But before we can learn about some of the precious and semi-precious stones that are used so widely in jewellery, there is a display of how stalagmites and stalactites are formed in caves. Looks just like the magma caves found in the southwest of Beijing!
Before you know it, you find yourself in an amazing display gallery of gemstones. I never knew there were so many different types of just about every colour imaginable. All are natural gemstones, which you can see up-close in their raw state and after they have been polished by professional jewellers.
On the north side are jades, such as jadeites, calaites and malachites.
On the south side of the gallery are gemstones, grouped together, such as diamonds, rubies and sapphires; beryls, chrysoberyls and garnets; tourmalines, olivines, topazes, spinels and zircons; pyroxenes, feldspars, apatites, scapolites and rare gemstones; and amethysts, citrines, cairngorms and rose quartz.
Suddenly Sheldon’s boring geology is taking on a life of its own.
There are even gold and silver ‘objets d’art’ on display and for a moment you have to remind yourself that you are not in an art gallery or jewellery store.
But by the time we reach the next floor, it’s back to the boring stuff again. (Is your favourite blogger simply a philistine behind that bluff exterior?)
The Prehistoric Creatures Hall spells out ‘momentous’ events in pre-history while trying to illustrate the development processes of biological generation, evolution and extinction. The hall is divided into two parts: a wall exhibition of fossils, and a second, larger area which describes evolutionary history.
There are fossilised dinosaur bones mounted below the glass floor; and plenty of examples of fossils embedded in rocks.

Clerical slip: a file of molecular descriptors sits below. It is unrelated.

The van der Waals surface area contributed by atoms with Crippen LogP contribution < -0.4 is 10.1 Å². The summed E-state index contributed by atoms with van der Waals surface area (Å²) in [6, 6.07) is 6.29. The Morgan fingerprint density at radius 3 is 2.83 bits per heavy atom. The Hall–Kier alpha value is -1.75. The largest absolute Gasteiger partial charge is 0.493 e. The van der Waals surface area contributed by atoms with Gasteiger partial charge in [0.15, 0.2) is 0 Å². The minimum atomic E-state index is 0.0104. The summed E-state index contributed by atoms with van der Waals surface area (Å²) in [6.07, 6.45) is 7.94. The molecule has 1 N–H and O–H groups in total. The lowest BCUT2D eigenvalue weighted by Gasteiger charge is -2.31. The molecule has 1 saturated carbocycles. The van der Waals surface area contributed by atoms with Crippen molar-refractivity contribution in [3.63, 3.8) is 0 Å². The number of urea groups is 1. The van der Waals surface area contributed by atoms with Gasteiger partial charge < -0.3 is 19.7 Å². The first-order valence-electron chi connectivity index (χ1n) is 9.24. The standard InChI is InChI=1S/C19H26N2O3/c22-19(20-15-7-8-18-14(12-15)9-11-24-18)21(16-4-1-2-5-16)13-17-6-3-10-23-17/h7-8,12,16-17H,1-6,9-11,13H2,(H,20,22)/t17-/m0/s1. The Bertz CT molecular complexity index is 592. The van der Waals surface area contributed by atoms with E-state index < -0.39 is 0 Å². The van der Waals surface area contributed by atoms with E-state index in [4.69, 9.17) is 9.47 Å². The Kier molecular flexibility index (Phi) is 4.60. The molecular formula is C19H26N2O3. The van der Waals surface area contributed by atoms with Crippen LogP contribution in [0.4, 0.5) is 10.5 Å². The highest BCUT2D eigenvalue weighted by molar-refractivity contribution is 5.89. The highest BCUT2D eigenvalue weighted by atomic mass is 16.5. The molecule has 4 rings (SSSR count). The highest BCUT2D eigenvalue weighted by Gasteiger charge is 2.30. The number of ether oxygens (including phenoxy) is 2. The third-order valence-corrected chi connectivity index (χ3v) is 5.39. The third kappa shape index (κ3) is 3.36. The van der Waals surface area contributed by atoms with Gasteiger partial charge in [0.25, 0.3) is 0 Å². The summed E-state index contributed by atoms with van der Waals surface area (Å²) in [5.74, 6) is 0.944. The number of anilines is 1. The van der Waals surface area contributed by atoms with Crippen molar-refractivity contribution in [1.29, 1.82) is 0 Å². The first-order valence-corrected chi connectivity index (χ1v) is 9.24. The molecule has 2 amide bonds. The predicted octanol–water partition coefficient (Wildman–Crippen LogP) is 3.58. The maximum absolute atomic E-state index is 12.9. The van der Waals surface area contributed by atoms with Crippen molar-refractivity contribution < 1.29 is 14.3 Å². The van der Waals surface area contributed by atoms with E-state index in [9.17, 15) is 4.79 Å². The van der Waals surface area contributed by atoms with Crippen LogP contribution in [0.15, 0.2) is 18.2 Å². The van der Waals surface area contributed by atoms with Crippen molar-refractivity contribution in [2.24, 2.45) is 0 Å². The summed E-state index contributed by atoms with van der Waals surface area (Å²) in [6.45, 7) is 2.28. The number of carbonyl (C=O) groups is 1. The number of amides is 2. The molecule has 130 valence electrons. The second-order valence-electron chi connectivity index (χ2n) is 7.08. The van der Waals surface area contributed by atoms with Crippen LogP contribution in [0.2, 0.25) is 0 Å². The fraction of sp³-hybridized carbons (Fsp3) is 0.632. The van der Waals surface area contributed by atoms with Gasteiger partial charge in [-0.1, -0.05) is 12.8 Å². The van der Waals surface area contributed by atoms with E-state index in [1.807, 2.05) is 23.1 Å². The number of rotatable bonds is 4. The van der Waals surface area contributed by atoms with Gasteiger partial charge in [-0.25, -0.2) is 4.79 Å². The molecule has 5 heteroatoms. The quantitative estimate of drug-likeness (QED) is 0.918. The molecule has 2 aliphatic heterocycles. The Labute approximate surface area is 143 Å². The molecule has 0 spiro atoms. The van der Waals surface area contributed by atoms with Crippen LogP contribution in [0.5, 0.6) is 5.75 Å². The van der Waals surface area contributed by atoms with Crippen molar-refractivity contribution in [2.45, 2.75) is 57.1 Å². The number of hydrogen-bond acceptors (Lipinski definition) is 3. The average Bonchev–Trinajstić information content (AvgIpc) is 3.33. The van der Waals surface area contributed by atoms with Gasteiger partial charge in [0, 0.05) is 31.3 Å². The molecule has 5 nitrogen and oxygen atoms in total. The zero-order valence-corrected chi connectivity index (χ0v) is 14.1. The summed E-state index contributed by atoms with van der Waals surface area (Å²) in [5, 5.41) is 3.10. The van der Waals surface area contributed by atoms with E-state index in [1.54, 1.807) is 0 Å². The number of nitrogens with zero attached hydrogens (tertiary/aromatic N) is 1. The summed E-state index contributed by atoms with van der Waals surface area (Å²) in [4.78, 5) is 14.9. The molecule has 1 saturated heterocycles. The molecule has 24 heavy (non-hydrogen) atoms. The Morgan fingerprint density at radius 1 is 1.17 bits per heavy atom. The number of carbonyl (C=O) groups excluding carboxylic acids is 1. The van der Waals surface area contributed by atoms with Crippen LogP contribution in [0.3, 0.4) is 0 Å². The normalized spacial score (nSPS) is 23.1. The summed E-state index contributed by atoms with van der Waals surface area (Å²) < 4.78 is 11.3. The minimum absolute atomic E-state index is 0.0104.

I’m somewhat taken with this giant dragonfly which I’m sure would make a wonderful wall decoration in my living room…
I particularly like the way they mount skeletons – such as this Dsungaripterus Weii – on fabric to show how it relates to the entire animal, something which is not always clear by simply looking at the basic skeletons.
Round the next corner of the gallery is a scenario from Cretaceous Mongolia, showing Velociraptors harassing an oviraptor. Well that’s what is says, though I think I’d have trouble recognising a velociraptor if I met one coming towards me.
There’s also a Lufengosaurus mounted at the end of the gallery. Is it for real? Or is it a good plaster-cast model? Difficult to say, though it probably doesn’t really matter I guess.
At the end of the hall, several artefacts from the Peking Man and Upper Cave Man site in Zhoukoudian are exhibited. These fossils date back 25,000 years. (From 1921 to 1927, archaeologists undertook three excavations and in 1929, the skull of Peking Man was discovered.)
It’s time to make my way up to the fourth and fifth floors. It is apparent that at this dizzying and rarefied height the translator, who had done such a good job up until now, finally gave up the unequal task, From here on in everything is in Chinese only. Thank goodness for the image translator on my mobile phone!
Here is a rather pretty pair of ammonoids, which are an extinct group of marine molluscs.
These two floors appear to be somewhere they could display the leftovers from downstairs… There are more rocks and semi-precious gemstones on display, some of them rather attractive.
Here’s a slab of lapis lazuli, for instance.
And if you look really carefully, you can see a diamond embedded in this lump of kimberlite.
And here is some ruby embedded in marble.
Yes. All in all this is a very well put together museum, though it could do with a good going over with a duster or two! Sheldon may not be far short of the mark in his description of geology, but I have to begrudgingly admit that I’m glad I finally came here.